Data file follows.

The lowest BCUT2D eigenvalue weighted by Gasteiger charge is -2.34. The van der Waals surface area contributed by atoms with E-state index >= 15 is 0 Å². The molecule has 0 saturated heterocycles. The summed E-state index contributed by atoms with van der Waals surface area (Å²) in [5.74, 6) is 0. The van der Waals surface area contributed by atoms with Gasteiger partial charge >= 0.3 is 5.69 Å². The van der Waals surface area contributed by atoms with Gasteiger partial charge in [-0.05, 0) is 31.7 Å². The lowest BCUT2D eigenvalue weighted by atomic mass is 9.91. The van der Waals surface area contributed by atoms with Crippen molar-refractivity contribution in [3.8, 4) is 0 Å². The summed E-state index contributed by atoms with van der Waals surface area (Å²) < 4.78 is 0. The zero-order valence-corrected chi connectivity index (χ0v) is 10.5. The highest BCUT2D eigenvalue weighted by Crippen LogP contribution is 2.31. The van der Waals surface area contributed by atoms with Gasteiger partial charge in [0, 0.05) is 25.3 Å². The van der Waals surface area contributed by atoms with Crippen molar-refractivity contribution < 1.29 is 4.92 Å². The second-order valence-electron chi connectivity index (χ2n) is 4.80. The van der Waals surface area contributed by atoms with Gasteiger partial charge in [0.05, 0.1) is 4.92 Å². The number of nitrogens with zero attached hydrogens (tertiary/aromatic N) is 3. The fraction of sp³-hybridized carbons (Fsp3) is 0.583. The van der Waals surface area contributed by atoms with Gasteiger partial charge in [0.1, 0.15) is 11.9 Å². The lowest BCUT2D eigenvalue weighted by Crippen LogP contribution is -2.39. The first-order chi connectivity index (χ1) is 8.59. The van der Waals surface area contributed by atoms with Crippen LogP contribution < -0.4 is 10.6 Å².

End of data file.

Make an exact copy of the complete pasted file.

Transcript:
The lowest BCUT2D eigenvalue weighted by Gasteiger charge is -2.34. The van der Waals surface area contributed by atoms with E-state index >= 15 is 0 Å². The molecule has 0 saturated heterocycles. The summed E-state index contributed by atoms with van der Waals surface area (Å²) in [5.74, 6) is 0. The van der Waals surface area contributed by atoms with Gasteiger partial charge >= 0.3 is 5.69 Å². The van der Waals surface area contributed by atoms with Gasteiger partial charge in [-0.05, 0) is 31.7 Å². The lowest BCUT2D eigenvalue weighted by atomic mass is 9.91. The van der Waals surface area contributed by atoms with Crippen molar-refractivity contribution in [3.8, 4) is 0 Å². The summed E-state index contributed by atoms with van der Waals surface area (Å²) < 4.78 is 0. The zero-order valence-corrected chi connectivity index (χ0v) is 10.5. The highest BCUT2D eigenvalue weighted by Crippen LogP contribution is 2.31. The van der Waals surface area contributed by atoms with Gasteiger partial charge in [0, 0.05) is 25.3 Å². The van der Waals surface area contributed by atoms with Crippen molar-refractivity contribution < 1.29 is 4.92 Å². The second-order valence-electron chi connectivity index (χ2n) is 4.80. The van der Waals surface area contributed by atoms with Gasteiger partial charge in [0.05, 0.1) is 4.92 Å². The number of nitrogens with zero attached hydrogens (tertiary/aromatic N) is 3. The fraction of sp³-hybridized carbons (Fsp3) is 0.583. The van der Waals surface area contributed by atoms with Gasteiger partial charge in [0.1, 0.15) is 11.9 Å². The lowest BCUT2D eigenvalue weighted by Crippen LogP contribution is -2.39. The first-order chi connectivity index (χ1) is 8.59. The van der Waals surface area contributed by atoms with Crippen LogP contribution < -0.4 is 10.6 Å².